4 easy ways managers can beat year-end work stress before it starts

Believe it or not, the year is almost over and the holiday season is right around the corner. While the holidays bring cheer, fun and togetherness they can also bring stress and a poor work-life balance.

Before you know it, you will find yourself with aggressive end-of-year work deadlines all while trying to spend time with family, prepare for the holidays, and squeeze in your last few vacations days.

Fortunately, it’s early enough in the year to mitigate some of the craziness to come.

Prep yearly reviews

You and your team have been together all year—you know how they perform and you know how they behave. So why not start preparing and writing their yearly review now?

In September, I always start my end of year review process by:

  • Going through my notes I keep throughout the year to remind myself of employee accomplishments, strengths and areas of opportunity;
  • Requesting performance reflections and input from my direct reports;
  • Pulling applicable data and metrics;
  • Creating a starter template for each employee which includes my year to date feedback.

If you use this approach, by the time December rolls around, you will only need to add three months worth of data and input, drastically reducing the amount of time you need to spend on reviews.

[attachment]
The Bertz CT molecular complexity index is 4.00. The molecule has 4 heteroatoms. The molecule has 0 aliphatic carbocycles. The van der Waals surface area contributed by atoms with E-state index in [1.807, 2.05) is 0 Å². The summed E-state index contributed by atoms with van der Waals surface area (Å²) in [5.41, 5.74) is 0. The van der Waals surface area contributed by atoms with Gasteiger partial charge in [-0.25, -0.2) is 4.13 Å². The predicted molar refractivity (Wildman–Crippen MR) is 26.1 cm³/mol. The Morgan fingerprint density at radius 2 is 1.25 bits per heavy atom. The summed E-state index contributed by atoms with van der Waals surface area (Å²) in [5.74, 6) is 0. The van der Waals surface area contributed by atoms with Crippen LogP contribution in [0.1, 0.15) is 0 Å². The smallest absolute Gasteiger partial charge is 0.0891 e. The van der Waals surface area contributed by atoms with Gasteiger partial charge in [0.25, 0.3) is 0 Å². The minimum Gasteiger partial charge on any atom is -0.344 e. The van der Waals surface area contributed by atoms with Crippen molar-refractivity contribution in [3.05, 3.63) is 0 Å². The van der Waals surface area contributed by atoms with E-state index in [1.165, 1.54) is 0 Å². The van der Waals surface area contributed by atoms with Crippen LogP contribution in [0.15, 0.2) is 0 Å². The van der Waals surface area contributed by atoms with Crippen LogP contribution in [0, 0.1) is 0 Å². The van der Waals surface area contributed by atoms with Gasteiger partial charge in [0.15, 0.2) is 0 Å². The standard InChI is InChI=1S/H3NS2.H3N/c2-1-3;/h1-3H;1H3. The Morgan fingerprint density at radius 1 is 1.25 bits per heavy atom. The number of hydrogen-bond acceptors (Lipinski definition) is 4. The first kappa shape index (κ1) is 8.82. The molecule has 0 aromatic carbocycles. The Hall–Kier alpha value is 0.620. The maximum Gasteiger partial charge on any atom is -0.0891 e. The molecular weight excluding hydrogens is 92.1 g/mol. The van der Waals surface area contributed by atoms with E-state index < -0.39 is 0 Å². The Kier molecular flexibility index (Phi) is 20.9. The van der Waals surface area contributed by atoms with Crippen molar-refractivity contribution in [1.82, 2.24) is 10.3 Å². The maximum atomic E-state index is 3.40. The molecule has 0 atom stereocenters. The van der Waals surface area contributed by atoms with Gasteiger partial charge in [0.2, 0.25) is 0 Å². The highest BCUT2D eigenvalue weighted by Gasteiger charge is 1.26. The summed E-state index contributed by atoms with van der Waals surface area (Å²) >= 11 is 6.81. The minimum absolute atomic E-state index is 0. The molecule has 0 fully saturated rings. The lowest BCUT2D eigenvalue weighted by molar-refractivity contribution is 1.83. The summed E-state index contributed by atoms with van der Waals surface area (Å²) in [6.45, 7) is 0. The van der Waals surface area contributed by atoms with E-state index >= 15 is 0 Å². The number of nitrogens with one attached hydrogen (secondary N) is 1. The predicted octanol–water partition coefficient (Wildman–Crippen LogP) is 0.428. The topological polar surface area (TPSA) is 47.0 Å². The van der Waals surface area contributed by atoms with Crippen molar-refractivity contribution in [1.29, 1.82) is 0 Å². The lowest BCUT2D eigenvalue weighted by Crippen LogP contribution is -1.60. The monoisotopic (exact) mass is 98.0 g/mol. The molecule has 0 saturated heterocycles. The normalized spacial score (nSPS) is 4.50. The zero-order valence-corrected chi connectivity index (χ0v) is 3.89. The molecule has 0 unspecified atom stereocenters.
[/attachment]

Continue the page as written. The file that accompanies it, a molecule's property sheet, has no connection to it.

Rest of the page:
Review your end-of-year goals

Dust off your yearly review, look over your goals and then put together an action plan that allows you to comfortably deliver on all of your commitments well before the New Year.

Chances are you can’t accomplish your remaining goals without the help of others so it’s wise to start working with those key people (such as your boss and subject matter experts) now.

If you wait until the end of the year to ask for their help, they may be too busy working on their own goals to invest in yours, leaving you frazzled and without the support you need.

Finalize the end-of-year schedule

There is nothing more stressful than dealing with understaffing issues, especially around the holidays. If you haven’t done so already, request your team members work with you to plan out the rest of their vacation days.

As a good rule of thumb, you should have your team’s end-of-year calendar finalized no later than November 1st.  This is what I have done in the past and it has worked out great.

Planning ahead will prevent your staff from trying to take their time off last minute and all on the same day, ensuring you don’t get stuck dealing with the unhappy co-workers who are picking up the slack.

Book the holiday party

It’s never too early to start planning for the holiday party. Reach out to your team now for location and date suggestions and get something on the calendar asap.

If you wait until November or December to book a location, you risk the chance of your ideal venue being booked when you want it, resulting in unneeded stress, disappointment, and extra phone calls trying to find somewhere that isn’t already booked.

Danielle Clark is a human resources manager with more than 10 years of HR and customer service experience in healthcare and retail organizations. Her work with Fortune 500 companies, in addition to a diverse professional and academic background, has trained Clark to be results-driven, people-focused and a thought-provoking leader. Her goal is to educate and inspire professionals to change their way of thinking. She is also an adjunct professor, active community volunteer, wife, mother and passionate lifelong learner.

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